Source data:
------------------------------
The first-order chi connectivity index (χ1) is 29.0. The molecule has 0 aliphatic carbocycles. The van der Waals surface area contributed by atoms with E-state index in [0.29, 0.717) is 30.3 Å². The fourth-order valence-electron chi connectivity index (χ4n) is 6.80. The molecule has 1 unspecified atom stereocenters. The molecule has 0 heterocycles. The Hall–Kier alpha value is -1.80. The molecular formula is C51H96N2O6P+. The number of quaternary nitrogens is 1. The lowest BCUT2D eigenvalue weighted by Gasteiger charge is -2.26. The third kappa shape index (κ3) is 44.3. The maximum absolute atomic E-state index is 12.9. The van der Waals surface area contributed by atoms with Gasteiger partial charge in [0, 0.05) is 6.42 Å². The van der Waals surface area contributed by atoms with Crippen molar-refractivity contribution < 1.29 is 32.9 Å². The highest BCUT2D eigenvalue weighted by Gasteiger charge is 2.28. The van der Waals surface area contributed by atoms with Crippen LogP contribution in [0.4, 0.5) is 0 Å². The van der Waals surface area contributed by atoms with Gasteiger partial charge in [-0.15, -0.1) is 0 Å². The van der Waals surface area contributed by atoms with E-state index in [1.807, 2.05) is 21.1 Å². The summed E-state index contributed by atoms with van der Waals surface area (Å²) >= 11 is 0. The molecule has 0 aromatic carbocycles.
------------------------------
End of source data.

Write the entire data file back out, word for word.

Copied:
The first-order chi connectivity index (χ1) is 29.0. The molecule has 0 aliphatic carbocycles. The van der Waals surface area contributed by atoms with E-state index in [0.29, 0.717) is 30.3 Å². The fourth-order valence-electron chi connectivity index (χ4n) is 6.80. The molecule has 1 unspecified atom stereocenters. The molecule has 0 heterocycles. The Hall–Kier alpha value is -1.80. The molecular formula is C51H96N2O6P+. The number of quaternary nitrogens is 1. The lowest BCUT2D eigenvalue weighted by Gasteiger charge is -2.26. The third kappa shape index (κ3) is 44.3. The maximum absolute atomic E-state index is 12.9. The van der Waals surface area contributed by atoms with Gasteiger partial charge in [0, 0.05) is 6.42 Å². The van der Waals surface area contributed by atoms with Crippen molar-refractivity contribution < 1.29 is 32.9 Å². The highest BCUT2D eigenvalue weighted by Gasteiger charge is 2.28. The van der Waals surface area contributed by atoms with Crippen LogP contribution in [0.4, 0.5) is 0 Å². The van der Waals surface area contributed by atoms with Gasteiger partial charge in [-0.15, -0.1) is 0 Å². The van der Waals surface area contributed by atoms with E-state index in [1.807, 2.05) is 21.1 Å². The summed E-state index contributed by atoms with van der Waals surface area (Å²) >= 11 is 0. The molecule has 0 aromatic carbocycles.